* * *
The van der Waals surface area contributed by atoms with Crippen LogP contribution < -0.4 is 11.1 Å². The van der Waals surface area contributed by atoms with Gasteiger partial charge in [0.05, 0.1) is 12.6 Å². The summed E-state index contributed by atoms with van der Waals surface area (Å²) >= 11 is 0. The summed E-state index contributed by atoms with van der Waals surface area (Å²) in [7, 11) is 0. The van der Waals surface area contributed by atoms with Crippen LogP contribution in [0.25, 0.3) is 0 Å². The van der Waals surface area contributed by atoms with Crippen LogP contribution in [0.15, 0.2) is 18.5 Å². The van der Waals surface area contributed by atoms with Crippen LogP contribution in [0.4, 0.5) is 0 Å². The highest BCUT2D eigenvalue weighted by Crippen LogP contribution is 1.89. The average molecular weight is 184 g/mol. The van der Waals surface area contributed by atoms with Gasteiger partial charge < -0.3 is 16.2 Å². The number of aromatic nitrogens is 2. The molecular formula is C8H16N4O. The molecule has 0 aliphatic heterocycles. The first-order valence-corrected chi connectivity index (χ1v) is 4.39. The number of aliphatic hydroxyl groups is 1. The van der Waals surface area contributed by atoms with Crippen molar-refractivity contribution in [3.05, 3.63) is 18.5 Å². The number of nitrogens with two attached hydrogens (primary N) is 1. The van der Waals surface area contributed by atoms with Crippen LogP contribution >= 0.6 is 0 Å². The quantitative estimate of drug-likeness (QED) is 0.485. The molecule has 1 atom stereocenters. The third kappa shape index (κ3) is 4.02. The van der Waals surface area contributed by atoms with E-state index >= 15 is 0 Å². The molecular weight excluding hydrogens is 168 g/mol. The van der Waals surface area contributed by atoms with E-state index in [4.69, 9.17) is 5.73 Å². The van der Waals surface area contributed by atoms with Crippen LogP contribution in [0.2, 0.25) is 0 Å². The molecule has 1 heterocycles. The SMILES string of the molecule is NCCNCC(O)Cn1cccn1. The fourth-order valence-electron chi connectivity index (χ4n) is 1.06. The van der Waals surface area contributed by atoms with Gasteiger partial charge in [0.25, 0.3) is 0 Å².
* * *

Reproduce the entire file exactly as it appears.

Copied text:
The van der Waals surface area contributed by atoms with Crippen LogP contribution < -0.4 is 11.1 Å². The van der Waals surface area contributed by atoms with Gasteiger partial charge in [0.05, 0.1) is 12.6 Å². The summed E-state index contributed by atoms with van der Waals surface area (Å²) >= 11 is 0. The summed E-state index contributed by atoms with van der Waals surface area (Å²) in [7, 11) is 0. The van der Waals surface area contributed by atoms with Crippen LogP contribution in [0.25, 0.3) is 0 Å². The van der Waals surface area contributed by atoms with Crippen LogP contribution in [0.15, 0.2) is 18.5 Å². The van der Waals surface area contributed by atoms with Crippen LogP contribution in [0.4, 0.5) is 0 Å². The highest BCUT2D eigenvalue weighted by Crippen LogP contribution is 1.89. The average molecular weight is 184 g/mol. The van der Waals surface area contributed by atoms with Gasteiger partial charge < -0.3 is 16.2 Å². The number of aromatic nitrogens is 2. The molecular formula is C8H16N4O. The molecule has 0 aliphatic heterocycles. The first-order valence-corrected chi connectivity index (χ1v) is 4.39. The number of aliphatic hydroxyl groups is 1. The van der Waals surface area contributed by atoms with Crippen molar-refractivity contribution in [3.05, 3.63) is 18.5 Å². The number of nitrogens with two attached hydrogens (primary N) is 1. The van der Waals surface area contributed by atoms with Crippen LogP contribution >= 0.6 is 0 Å². The quantitative estimate of drug-likeness (QED) is 0.485. The molecule has 1 atom stereocenters. The third kappa shape index (κ3) is 4.02. The van der Waals surface area contributed by atoms with E-state index >= 15 is 0 Å². The molecular weight excluding hydrogens is 168 g/mol. The van der Waals surface area contributed by atoms with E-state index in [4.69, 9.17) is 5.73 Å². The van der Waals surface area contributed by atoms with Crippen LogP contribution in [0.2, 0.25) is 0 Å². The molecule has 1 heterocycles. The SMILES string of the molecule is NCCNCC(O)Cn1cccn1. The fourth-order valence-electron chi connectivity index (χ4n) is 1.06. The van der Waals surface area contributed by atoms with Gasteiger partial charge in [0.25, 0.3) is 0 Å².